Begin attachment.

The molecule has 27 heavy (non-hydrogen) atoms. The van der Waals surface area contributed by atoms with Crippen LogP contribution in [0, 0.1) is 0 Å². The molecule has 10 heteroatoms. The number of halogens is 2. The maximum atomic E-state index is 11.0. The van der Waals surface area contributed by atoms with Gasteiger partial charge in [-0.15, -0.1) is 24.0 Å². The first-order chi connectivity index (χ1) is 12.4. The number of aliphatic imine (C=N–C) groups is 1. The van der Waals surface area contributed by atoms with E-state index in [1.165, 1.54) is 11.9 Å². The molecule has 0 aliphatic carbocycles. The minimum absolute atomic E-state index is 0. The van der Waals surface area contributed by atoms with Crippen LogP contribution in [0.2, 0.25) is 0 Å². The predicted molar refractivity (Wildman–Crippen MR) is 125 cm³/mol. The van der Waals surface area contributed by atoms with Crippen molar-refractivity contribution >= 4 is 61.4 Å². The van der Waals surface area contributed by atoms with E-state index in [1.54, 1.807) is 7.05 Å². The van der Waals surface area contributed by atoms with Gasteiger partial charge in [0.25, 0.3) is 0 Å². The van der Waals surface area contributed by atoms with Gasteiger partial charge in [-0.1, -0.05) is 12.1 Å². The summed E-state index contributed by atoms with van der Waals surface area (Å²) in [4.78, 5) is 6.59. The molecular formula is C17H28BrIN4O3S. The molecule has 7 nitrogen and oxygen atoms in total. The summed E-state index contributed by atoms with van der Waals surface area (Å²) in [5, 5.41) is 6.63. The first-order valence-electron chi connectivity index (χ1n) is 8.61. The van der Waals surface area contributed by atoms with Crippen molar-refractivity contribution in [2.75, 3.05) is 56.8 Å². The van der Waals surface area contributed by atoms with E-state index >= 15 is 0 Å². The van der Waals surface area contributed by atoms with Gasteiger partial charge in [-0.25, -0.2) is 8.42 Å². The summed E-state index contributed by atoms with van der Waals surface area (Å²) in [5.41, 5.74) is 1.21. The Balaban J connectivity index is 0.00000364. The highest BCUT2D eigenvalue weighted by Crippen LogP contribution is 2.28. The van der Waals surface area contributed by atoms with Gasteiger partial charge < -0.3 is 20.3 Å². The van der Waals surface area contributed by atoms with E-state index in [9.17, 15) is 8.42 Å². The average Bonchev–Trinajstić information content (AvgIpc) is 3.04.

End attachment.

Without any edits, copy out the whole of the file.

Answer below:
The molecule has 27 heavy (non-hydrogen) atoms. The van der Waals surface area contributed by atoms with Crippen LogP contribution in [0, 0.1) is 0 Å². The molecule has 10 heteroatoms. The number of halogens is 2. The maximum atomic E-state index is 11.0. The van der Waals surface area contributed by atoms with Gasteiger partial charge in [-0.15, -0.1) is 24.0 Å². The first-order chi connectivity index (χ1) is 12.4. The number of aliphatic imine (C=N–C) groups is 1. The van der Waals surface area contributed by atoms with E-state index in [1.165, 1.54) is 11.9 Å². The molecule has 0 aliphatic carbocycles. The minimum absolute atomic E-state index is 0. The van der Waals surface area contributed by atoms with Crippen LogP contribution in [0.2, 0.25) is 0 Å². The predicted molar refractivity (Wildman–Crippen MR) is 125 cm³/mol. The van der Waals surface area contributed by atoms with Crippen molar-refractivity contribution >= 4 is 61.4 Å². The van der Waals surface area contributed by atoms with E-state index in [1.54, 1.807) is 7.05 Å². The van der Waals surface area contributed by atoms with Gasteiger partial charge in [0.25, 0.3) is 0 Å². The van der Waals surface area contributed by atoms with Gasteiger partial charge in [-0.1, -0.05) is 12.1 Å². The summed E-state index contributed by atoms with van der Waals surface area (Å²) in [4.78, 5) is 6.59. The molecular formula is C17H28BrIN4O3S. The molecule has 7 nitrogen and oxygen atoms in total. The summed E-state index contributed by atoms with van der Waals surface area (Å²) in [5, 5.41) is 6.63. The first-order valence-electron chi connectivity index (χ1n) is 8.61. The van der Waals surface area contributed by atoms with Crippen molar-refractivity contribution in [2.75, 3.05) is 56.8 Å². The van der Waals surface area contributed by atoms with E-state index >= 15 is 0 Å². The van der Waals surface area contributed by atoms with Gasteiger partial charge in [-0.25, -0.2) is 8.42 Å². The summed E-state index contributed by atoms with van der Waals surface area (Å²) in [5.41, 5.74) is 1.21. The Balaban J connectivity index is 0.00000364. The highest BCUT2D eigenvalue weighted by Crippen LogP contribution is 2.28. The van der Waals surface area contributed by atoms with Gasteiger partial charge < -0.3 is 20.3 Å². The van der Waals surface area contributed by atoms with E-state index in [9.17, 15) is 8.42 Å². The average Bonchev–Trinajstić information content (AvgIpc) is 3.04.